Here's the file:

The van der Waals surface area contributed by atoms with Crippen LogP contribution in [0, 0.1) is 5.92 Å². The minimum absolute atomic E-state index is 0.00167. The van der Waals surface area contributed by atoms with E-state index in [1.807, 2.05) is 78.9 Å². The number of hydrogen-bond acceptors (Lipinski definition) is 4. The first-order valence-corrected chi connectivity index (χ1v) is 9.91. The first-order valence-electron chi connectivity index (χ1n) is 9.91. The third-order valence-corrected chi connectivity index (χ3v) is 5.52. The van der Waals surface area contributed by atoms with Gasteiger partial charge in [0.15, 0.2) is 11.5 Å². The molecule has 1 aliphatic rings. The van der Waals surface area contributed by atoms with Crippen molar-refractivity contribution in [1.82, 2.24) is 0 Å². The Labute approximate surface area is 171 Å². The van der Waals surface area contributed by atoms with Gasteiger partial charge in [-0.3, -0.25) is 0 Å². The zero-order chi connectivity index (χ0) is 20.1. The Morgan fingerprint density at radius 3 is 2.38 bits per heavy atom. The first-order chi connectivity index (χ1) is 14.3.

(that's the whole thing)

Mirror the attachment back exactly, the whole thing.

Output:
The van der Waals surface area contributed by atoms with Crippen LogP contribution in [0, 0.1) is 5.92 Å². The minimum absolute atomic E-state index is 0.00167. The van der Waals surface area contributed by atoms with E-state index in [1.807, 2.05) is 78.9 Å². The number of hydrogen-bond acceptors (Lipinski definition) is 4. The first-order valence-corrected chi connectivity index (χ1v) is 9.91. The first-order valence-electron chi connectivity index (χ1n) is 9.91. The third-order valence-corrected chi connectivity index (χ3v) is 5.52. The van der Waals surface area contributed by atoms with Gasteiger partial charge in [0.15, 0.2) is 11.5 Å². The molecule has 1 aliphatic rings. The van der Waals surface area contributed by atoms with Crippen molar-refractivity contribution in [1.82, 2.24) is 0 Å². The Labute approximate surface area is 171 Å². The van der Waals surface area contributed by atoms with Gasteiger partial charge in [-0.3, -0.25) is 0 Å². The zero-order chi connectivity index (χ0) is 20.1. The Morgan fingerprint density at radius 3 is 2.38 bits per heavy atom. The first-order chi connectivity index (χ1) is 14.3.